The Keeneland September Yearling sale ended its 13-day run on a strong note Sept. 24 with gross sales climbing 12.7% to $223,487,800, the average price up 18% to $76,511, and the median price up 20% to $30,000 compared with the 14-day edition of this sale in 2010.
“We are very pleasantly surprised by the market being up pretty consistently throughout the sale,” said Bill Farish of Lane’s End Farm, the leading consignor with $27,437,000 in gross sales. Included in Lane’s End’s consignment were yearlings being dispersed out of the late Edward P. Evan’s estate. “The decrease in (the size of) the foal crop, lower production costs, and lower stud fees, have given buyers a new sense of confidence. They are more apt to want to race because they can get in at lower rates.”
The decrease in the foal crop has led to an overall rise in quality that in turn helped keep buyers active through the second week of the sale.
“In years past, we didn’t know many of the pedigrees or the people during the second week,” said Keeneland vice president of sales Walt Robertson. “As the foal crop has declined, the lesser pedigrees are out of the market. The quality is better than it was a year ago and far better than it was three years ago.”
As evidence of the sale’s depth, director of sales Geoffrey Russell points to the extraordinarily low buy-back rates seen during the last four sessions. From Wednesday, Sept. 21, through Saturday, Sept. 24, the buy-back rates were 13.7%, 17.33%, 13.32%, and 11.6%, respectively. For the comparable last four sessions of 2010, the buy-back rates were 23.24%, 23.42%, 35.41%, and 29.3%.
“It all comes back to a confidence in the market and the supply of lesser quality horses has been cut from the back,” Russell said.
A significant influence on the second week of last year’s sale was the Alltech World Equestrian Games, which started during the last weekend of the Keeneland September sale. The demand for hotel rooms made it difficult for some buyers from out of town to attend the sale.
As for the sale overall, cutting Book Two from four days to three days made a significant difference to the bottom line. Reducing the size of Book Two raised the quality of these sessions and also pushed horses of relatively higher quality into Book Three, said sale officials.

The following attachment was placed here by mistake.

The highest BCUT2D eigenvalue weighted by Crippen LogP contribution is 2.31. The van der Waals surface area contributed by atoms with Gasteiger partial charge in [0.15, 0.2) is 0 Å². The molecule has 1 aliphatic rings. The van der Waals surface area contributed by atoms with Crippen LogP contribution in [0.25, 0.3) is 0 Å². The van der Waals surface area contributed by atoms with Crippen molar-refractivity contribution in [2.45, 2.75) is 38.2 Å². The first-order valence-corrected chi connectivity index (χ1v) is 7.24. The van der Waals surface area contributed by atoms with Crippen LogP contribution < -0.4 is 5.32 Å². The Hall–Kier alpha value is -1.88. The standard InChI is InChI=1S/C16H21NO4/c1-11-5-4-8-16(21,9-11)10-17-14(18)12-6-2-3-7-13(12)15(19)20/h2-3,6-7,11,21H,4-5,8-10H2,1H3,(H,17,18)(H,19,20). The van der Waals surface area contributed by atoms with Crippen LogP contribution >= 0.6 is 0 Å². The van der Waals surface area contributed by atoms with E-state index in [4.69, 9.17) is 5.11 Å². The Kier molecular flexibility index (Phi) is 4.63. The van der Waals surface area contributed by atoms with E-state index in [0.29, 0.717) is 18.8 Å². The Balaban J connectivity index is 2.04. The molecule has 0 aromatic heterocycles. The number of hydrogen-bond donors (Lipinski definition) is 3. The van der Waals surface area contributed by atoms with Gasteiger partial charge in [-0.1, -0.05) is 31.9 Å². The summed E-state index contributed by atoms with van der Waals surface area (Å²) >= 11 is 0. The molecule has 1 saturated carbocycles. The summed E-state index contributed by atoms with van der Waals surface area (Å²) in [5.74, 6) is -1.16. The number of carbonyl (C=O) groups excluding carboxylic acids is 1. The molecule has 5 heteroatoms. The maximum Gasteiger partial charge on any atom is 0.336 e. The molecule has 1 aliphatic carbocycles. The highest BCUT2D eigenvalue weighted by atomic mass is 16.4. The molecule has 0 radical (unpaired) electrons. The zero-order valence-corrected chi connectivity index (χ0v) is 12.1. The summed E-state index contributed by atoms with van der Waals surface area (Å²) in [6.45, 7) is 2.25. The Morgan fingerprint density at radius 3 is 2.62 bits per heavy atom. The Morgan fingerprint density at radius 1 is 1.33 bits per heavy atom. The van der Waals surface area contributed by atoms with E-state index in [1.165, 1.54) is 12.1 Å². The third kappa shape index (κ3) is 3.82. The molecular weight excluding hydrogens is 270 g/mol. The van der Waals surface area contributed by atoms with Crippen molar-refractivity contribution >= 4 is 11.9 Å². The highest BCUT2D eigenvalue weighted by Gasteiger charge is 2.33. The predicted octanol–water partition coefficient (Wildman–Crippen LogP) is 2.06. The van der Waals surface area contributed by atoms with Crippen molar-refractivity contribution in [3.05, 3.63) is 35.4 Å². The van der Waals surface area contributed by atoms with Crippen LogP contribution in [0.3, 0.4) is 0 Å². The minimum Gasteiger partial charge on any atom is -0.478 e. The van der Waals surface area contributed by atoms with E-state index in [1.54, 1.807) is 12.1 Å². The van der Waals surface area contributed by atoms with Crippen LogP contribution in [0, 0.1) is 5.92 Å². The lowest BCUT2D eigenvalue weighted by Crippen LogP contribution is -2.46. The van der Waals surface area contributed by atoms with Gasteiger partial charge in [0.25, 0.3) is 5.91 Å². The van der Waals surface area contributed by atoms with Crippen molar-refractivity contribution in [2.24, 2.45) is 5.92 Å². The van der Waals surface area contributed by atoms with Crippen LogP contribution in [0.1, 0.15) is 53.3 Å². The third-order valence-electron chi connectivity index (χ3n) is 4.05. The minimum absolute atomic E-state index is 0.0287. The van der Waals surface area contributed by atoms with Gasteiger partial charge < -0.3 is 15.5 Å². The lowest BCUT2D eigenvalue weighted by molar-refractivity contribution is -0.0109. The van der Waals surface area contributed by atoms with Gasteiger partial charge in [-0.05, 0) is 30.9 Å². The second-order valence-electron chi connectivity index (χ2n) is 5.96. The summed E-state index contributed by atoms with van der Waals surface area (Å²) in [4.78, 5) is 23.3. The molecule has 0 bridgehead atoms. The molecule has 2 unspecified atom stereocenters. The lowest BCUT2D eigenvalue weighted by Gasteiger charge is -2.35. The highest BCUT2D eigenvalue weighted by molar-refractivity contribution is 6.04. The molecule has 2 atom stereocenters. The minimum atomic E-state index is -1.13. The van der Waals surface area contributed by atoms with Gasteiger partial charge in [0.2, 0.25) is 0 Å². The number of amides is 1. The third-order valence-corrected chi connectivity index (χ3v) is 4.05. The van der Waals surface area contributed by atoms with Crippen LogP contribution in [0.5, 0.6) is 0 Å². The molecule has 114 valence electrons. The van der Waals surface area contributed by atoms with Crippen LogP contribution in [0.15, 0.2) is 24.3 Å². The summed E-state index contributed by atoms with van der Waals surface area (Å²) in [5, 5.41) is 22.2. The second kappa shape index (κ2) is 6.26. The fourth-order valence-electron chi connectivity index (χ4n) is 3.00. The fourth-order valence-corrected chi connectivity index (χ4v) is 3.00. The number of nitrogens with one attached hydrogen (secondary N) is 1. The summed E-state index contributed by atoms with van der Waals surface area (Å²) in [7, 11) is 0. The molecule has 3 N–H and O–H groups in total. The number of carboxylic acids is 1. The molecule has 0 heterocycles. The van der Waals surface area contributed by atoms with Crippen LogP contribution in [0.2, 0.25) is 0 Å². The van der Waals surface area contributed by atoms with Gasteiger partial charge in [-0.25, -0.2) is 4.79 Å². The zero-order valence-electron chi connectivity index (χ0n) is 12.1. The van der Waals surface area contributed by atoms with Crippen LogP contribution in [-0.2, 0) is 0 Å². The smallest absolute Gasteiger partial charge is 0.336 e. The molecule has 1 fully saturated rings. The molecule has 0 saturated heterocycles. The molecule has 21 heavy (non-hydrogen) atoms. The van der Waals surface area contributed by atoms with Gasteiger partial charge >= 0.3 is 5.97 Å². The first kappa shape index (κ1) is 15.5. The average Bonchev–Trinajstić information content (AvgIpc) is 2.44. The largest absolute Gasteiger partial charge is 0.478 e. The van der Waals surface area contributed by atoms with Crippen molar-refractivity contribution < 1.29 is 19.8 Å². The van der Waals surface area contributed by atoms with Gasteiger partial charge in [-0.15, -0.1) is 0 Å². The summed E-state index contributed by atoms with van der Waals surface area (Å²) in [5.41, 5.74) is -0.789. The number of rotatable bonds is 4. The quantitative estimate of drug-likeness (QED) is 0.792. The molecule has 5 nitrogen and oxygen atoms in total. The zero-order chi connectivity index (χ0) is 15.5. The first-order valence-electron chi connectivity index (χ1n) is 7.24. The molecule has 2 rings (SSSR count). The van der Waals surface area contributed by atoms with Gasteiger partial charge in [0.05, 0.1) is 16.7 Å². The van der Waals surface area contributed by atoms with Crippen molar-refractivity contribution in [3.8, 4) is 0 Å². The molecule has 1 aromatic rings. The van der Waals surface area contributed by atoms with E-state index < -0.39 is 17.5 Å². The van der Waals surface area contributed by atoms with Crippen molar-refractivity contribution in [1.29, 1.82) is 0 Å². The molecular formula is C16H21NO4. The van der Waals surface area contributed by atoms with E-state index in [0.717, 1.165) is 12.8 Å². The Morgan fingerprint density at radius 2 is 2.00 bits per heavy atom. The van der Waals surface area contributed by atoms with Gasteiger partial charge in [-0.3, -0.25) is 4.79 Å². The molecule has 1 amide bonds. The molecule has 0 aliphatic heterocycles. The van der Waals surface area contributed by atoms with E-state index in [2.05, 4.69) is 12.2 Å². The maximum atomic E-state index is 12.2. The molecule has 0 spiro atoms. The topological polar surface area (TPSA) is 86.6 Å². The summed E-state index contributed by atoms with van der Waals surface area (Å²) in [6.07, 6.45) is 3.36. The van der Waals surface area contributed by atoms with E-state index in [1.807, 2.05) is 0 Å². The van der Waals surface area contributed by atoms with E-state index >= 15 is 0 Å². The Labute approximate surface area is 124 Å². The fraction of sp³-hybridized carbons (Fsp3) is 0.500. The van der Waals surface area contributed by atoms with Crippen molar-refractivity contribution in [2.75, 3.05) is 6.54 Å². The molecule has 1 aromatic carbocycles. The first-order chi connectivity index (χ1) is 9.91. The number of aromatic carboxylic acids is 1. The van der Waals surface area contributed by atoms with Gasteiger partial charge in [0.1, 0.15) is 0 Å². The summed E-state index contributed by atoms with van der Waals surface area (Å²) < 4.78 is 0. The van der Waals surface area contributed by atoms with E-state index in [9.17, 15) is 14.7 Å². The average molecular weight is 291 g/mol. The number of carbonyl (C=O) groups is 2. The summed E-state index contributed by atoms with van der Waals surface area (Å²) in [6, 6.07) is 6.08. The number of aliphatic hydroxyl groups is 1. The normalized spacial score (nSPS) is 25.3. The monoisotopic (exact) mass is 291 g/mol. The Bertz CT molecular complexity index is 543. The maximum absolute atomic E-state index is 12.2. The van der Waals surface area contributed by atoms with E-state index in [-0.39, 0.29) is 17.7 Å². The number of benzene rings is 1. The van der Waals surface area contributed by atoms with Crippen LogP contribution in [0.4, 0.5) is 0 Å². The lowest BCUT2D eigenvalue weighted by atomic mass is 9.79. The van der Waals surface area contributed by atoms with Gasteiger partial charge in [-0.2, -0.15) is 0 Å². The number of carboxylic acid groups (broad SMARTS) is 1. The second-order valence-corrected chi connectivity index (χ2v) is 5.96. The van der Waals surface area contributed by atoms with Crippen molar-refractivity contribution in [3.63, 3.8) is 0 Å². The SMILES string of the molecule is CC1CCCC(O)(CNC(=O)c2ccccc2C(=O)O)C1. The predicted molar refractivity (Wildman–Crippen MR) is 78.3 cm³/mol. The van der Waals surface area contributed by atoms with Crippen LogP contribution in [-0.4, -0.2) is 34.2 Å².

“There is no question, the sale was stronger than we expected, and Book Two was lights out,” Russell said. The average price during Book Two (Sept. 13-15) was $53,445 with gross sales of $100,048,770. Three horses sold during these sessions sold for over $1 million—one for $1.35 million (Awesome Again —Legs Lawlor colt) and one for $1.3 million (Unbridled's Song—Lady of Choice filly). Last year’s Book Two generated an average price of $40,292 with gross sales of $98,393,728. Only one horse offered in Book Two of 2010 brought $1 million.
“I think everyone was pretty reassured,” said Kitty Taylor of Warrendale Sales. “This was a really solid, good sale. It’s encouraging to my clients. They all had pretty solid sales and they feel some encouragement. Everyone’s still being very cautious with their stud fees and the types of mares they are breeding. But I think everyone kind of feels like they’ve lived to fight another day.”
For the eleventh time, John Ferguson, acting on behalf of Dubai’s ruler Sheikh Mohammed, topped the buyer’s list. Ferguson paid $8,870,000 for 36 yearlings, followed closely by Benjamin Leon Jr.’s Besilu Stables, which purchased 13 yearlings totaling $8,175,000. Leon purchased two of the six million-dollar yearlings, including the $1.3 million Unbridled’s Song filly and a Bernardini —Silk n’Sapphire filly he bought for $1.2 million.
Domestic buyers accounted for three of the sale’s top five buyers. Besides Leon, they included Ben Glass, racing and bloodstock advisor for Gary and Mary West, who bought 21 yearlings for $5,225,000, and Frank Stronach’s Adena Springs, who purchased 44 horses for $4,574,000.
“People love to race; it’s showing up at all levels,” said Amende Place’s Lee McMillin, who sold a $500,000 Medaglia d'Oro colt among six yearlings he sold. “I think lower stud fees have helped significantly. Your reserves are lower and people feel like they are getting more for their money. They’re not bidding against the reserve. I think when we are done here everyone’s going to feel a lot better about what they have out in the paddocks than they did a year ago at this time.”